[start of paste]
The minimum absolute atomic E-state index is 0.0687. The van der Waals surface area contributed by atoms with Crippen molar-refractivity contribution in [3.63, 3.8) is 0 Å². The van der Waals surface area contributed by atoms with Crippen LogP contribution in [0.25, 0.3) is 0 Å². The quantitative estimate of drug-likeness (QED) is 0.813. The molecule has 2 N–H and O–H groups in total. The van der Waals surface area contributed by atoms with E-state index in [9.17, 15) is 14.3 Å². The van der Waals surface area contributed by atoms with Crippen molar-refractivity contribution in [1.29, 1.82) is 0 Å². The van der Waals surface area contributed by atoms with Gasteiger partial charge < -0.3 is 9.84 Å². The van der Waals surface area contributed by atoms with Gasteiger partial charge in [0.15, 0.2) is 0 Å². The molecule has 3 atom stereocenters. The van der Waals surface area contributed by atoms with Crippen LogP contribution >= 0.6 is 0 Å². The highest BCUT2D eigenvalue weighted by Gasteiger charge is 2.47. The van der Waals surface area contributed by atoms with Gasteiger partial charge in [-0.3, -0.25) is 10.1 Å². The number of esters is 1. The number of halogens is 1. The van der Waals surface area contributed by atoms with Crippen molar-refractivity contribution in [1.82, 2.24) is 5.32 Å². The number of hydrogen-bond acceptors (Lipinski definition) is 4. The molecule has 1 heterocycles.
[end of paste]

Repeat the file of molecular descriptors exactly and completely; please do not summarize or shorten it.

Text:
The minimum absolute atomic E-state index is 0.0687. The van der Waals surface area contributed by atoms with Crippen molar-refractivity contribution in [3.63, 3.8) is 0 Å². The van der Waals surface area contributed by atoms with Crippen LogP contribution in [0.25, 0.3) is 0 Å². The quantitative estimate of drug-likeness (QED) is 0.813. The molecule has 2 N–H and O–H groups in total. The van der Waals surface area contributed by atoms with E-state index in [9.17, 15) is 14.3 Å². The van der Waals surface area contributed by atoms with Crippen molar-refractivity contribution in [1.29, 1.82) is 0 Å². The van der Waals surface area contributed by atoms with Gasteiger partial charge < -0.3 is 9.84 Å². The van der Waals surface area contributed by atoms with Gasteiger partial charge in [0.15, 0.2) is 0 Å². The molecule has 3 atom stereocenters. The van der Waals surface area contributed by atoms with Crippen LogP contribution >= 0.6 is 0 Å². The highest BCUT2D eigenvalue weighted by Gasteiger charge is 2.47. The van der Waals surface area contributed by atoms with Gasteiger partial charge in [-0.3, -0.25) is 10.1 Å². The number of esters is 1. The number of halogens is 1. The van der Waals surface area contributed by atoms with Crippen molar-refractivity contribution in [1.82, 2.24) is 5.32 Å². The number of hydrogen-bond acceptors (Lipinski definition) is 4. The molecule has 1 heterocycles.